Post general kiteboarding discussion topics here!
Lots of Bay Area kiteboarders work in high tech, but we usually talk about kite-related stuff while hanging around on the beach waiting for wind, and our "other life" often stays hidden. I thought it would be nice if we made ourselves known to each other--it could be a great networking tool, especially for people like me who are looking for work (hint, hint). Or, it just might be fun to find out that kiting buddy you've casually chatted with over the last couple of years at Third Ave. shares your passion for C++ or new startups.
So here's your chance to briefly describe what you do, and include your company Web site, personal Web site, and/or other relevant links like your LinkedIn profile. (If you haven't tried LinkedIn yet, check it out--among other things, it's an easy way for us all to share info and stay connected in addition to BAK). Keeping in mind that this is a kiteboarding forum, include a favorite kiting tip.
Okay, here's me:
Technical Writer / Documentation Manager / Author
Other skills: Web design, C++, Java, quality assurance, project management, teaching/training
Other interests: Music (play the saxophone and keyboards, home software-based recording studio w/ Sonar X2, Reason et al.)
Some companies I've worked for: IBM, Wells Fargo Bank, Autodesk, Broderbund, Adobe/Scene7, Lyris, Passport Music Software
Learn more here: http://www.linkedin.com/in/tieto/
You can find me at: Toll Plaza, Berkeley, Race Track, Alameda, Marina Bay.
My kiting tip: This is about jumping. I notice that a lot of people crash land when they jump. I found that the key to avoiding this (after I did a lot of crashing) is: don't oversend your kite, and keep it overhead as much as you can while descending. Your kite should be like a parachute on the way down. It's easier to oversend when the wind is light, so jumping really works best when you're reasonably powered.
I'm passing your info on to my employer, seems like you could be a good fit for helping our corporate office out with building training manuals and perhaps setting up some sharepoint or similar services for clients. They need a lot of help and I'm in the field so I can't do it.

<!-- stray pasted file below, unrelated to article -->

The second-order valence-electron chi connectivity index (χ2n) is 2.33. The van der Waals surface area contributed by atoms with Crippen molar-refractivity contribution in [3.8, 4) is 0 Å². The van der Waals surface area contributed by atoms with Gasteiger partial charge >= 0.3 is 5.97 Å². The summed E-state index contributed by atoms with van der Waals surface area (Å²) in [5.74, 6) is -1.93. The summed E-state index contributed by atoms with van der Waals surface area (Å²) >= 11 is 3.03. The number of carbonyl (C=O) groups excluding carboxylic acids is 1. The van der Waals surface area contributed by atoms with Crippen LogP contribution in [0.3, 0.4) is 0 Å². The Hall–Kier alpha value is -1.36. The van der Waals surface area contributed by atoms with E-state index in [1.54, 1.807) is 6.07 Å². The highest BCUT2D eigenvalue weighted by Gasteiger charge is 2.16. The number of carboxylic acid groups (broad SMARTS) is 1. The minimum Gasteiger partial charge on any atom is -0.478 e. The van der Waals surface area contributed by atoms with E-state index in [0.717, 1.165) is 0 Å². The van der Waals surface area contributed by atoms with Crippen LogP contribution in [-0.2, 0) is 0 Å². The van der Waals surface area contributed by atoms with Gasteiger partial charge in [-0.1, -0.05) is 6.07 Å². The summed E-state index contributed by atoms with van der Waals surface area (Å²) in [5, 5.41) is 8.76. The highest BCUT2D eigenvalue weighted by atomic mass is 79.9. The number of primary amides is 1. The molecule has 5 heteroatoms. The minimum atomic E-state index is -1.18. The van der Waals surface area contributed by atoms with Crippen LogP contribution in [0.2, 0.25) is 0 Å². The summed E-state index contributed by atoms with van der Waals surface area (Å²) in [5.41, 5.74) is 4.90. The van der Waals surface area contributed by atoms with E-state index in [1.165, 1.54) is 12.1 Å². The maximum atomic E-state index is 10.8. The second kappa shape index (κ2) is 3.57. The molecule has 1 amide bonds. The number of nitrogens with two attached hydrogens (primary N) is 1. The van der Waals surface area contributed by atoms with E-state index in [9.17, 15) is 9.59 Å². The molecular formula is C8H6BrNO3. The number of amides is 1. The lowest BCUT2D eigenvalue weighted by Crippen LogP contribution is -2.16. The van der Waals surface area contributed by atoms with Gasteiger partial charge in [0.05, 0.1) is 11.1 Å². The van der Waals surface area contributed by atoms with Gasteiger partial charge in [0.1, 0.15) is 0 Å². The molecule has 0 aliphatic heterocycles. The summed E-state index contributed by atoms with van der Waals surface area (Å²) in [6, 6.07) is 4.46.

Senior Software Engineer @ Zynga
Also worked for: Blizzard, Electronic Arts
Other Interests: Snowboarding/splitboarding, games
Spots: 3rd ave, Coyote, Crissy
Tip: Always bring a kite repair kit and backup hardware for your board when travelling. I lost a screw in Brazil (Jeri) and had to pay $20 for a replacement.
Co-founded by people who co-founded Sun and gave Google their first angel money.
I am developer there and we are actively hiring
Recommending my customers which one of your high-tech solutions they should buy and negotiating deals on their behalf.
My kite tip: Always bring your quiver, you never know how the wind will be when you get there.
Just when you thought the only time you were gonna get snaked by Ron was on a Sunday at Waddell he chicken jibes you Monday morning on that big deal that you were riding in way from the outside just as it's about to peak - Ouch!
That would be great--thanks, jwest!
Good tip. You might want to include, of all things, zip ties. I was riding at Alameda on Saturday and all of a sudden one of my footstraps started flopping around. Seems that the metal ring that held it in place rusted, disintegrated, and fell off. End of session. I've since inserted a couple of zip ties which seem to be holding up nicely. If I'd had them with me I could've done a quick repair and kept riding.
Hello my name is Sloughslut, Drinking is my job but kiting is my hobbie if anyone has any money they dont need i will take it.
Riding used and closeout kites and boards from e-bay,craigslist,ikitesurf, and local surf shops.
Users browsing this forum: Google [Bot] and 3 guests